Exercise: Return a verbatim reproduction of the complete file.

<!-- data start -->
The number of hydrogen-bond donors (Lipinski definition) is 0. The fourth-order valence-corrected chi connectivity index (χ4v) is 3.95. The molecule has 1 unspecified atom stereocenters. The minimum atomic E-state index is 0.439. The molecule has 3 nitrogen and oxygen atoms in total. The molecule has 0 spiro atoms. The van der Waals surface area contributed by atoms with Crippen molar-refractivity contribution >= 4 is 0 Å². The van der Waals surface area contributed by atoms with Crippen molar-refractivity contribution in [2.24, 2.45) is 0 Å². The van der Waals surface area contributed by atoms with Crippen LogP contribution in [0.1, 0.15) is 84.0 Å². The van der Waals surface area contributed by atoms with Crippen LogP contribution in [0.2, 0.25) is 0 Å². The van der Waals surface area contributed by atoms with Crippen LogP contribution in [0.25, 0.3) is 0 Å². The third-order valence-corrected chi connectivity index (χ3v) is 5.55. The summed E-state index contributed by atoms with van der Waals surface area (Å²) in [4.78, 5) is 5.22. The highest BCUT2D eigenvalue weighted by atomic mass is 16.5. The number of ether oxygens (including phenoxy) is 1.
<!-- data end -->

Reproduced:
The number of hydrogen-bond donors (Lipinski definition) is 0. The fourth-order valence-corrected chi connectivity index (χ4v) is 3.95. The molecule has 1 unspecified atom stereocenters. The minimum atomic E-state index is 0.439. The molecule has 3 nitrogen and oxygen atoms in total. The molecule has 0 spiro atoms. The van der Waals surface area contributed by atoms with Crippen molar-refractivity contribution >= 4 is 0 Å². The van der Waals surface area contributed by atoms with Crippen molar-refractivity contribution in [2.24, 2.45) is 0 Å². The van der Waals surface area contributed by atoms with Crippen LogP contribution in [0.1, 0.15) is 84.0 Å². The van der Waals surface area contributed by atoms with Crippen LogP contribution in [0.2, 0.25) is 0 Å². The van der Waals surface area contributed by atoms with Crippen LogP contribution in [0.25, 0.3) is 0 Å². The third-order valence-corrected chi connectivity index (χ3v) is 5.55. The summed E-state index contributed by atoms with van der Waals surface area (Å²) in [4.78, 5) is 5.22. The highest BCUT2D eigenvalue weighted by atomic mass is 16.5. The number of ether oxygens (including phenoxy) is 1.